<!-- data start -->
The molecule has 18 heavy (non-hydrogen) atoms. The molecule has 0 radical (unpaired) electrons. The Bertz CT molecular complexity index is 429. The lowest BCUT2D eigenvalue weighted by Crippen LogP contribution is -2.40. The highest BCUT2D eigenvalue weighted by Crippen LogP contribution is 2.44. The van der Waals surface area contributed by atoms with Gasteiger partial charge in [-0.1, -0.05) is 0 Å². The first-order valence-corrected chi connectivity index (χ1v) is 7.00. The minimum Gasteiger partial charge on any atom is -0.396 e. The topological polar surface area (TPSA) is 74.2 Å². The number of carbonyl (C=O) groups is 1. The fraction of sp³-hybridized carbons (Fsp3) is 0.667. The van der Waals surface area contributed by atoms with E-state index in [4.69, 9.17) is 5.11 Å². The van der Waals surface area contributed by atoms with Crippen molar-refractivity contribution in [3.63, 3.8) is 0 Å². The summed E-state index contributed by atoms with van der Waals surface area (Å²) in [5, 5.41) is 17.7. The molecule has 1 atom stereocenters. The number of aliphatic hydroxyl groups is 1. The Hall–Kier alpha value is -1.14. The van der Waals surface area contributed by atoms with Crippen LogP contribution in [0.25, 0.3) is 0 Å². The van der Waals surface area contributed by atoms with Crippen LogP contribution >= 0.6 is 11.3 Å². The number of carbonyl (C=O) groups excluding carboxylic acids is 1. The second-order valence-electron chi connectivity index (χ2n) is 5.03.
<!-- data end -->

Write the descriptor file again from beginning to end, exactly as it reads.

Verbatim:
The molecule has 18 heavy (non-hydrogen) atoms. The molecule has 0 radical (unpaired) electrons. The Bertz CT molecular complexity index is 429. The lowest BCUT2D eigenvalue weighted by Crippen LogP contribution is -2.40. The highest BCUT2D eigenvalue weighted by Crippen LogP contribution is 2.44. The van der Waals surface area contributed by atoms with Gasteiger partial charge in [-0.1, -0.05) is 0 Å². The first-order valence-corrected chi connectivity index (χ1v) is 7.00. The minimum Gasteiger partial charge on any atom is -0.396 e. The topological polar surface area (TPSA) is 74.2 Å². The number of carbonyl (C=O) groups is 1. The fraction of sp³-hybridized carbons (Fsp3) is 0.667. The van der Waals surface area contributed by atoms with E-state index in [4.69, 9.17) is 5.11 Å². The van der Waals surface area contributed by atoms with Crippen molar-refractivity contribution in [3.63, 3.8) is 0 Å². The summed E-state index contributed by atoms with van der Waals surface area (Å²) in [5, 5.41) is 17.7. The molecule has 1 atom stereocenters. The number of aliphatic hydroxyl groups is 1. The Hall–Kier alpha value is -1.14. The van der Waals surface area contributed by atoms with Crippen LogP contribution in [0.25, 0.3) is 0 Å². The van der Waals surface area contributed by atoms with Crippen LogP contribution >= 0.6 is 11.3 Å². The number of carbonyl (C=O) groups excluding carboxylic acids is 1. The second-order valence-electron chi connectivity index (χ2n) is 5.03.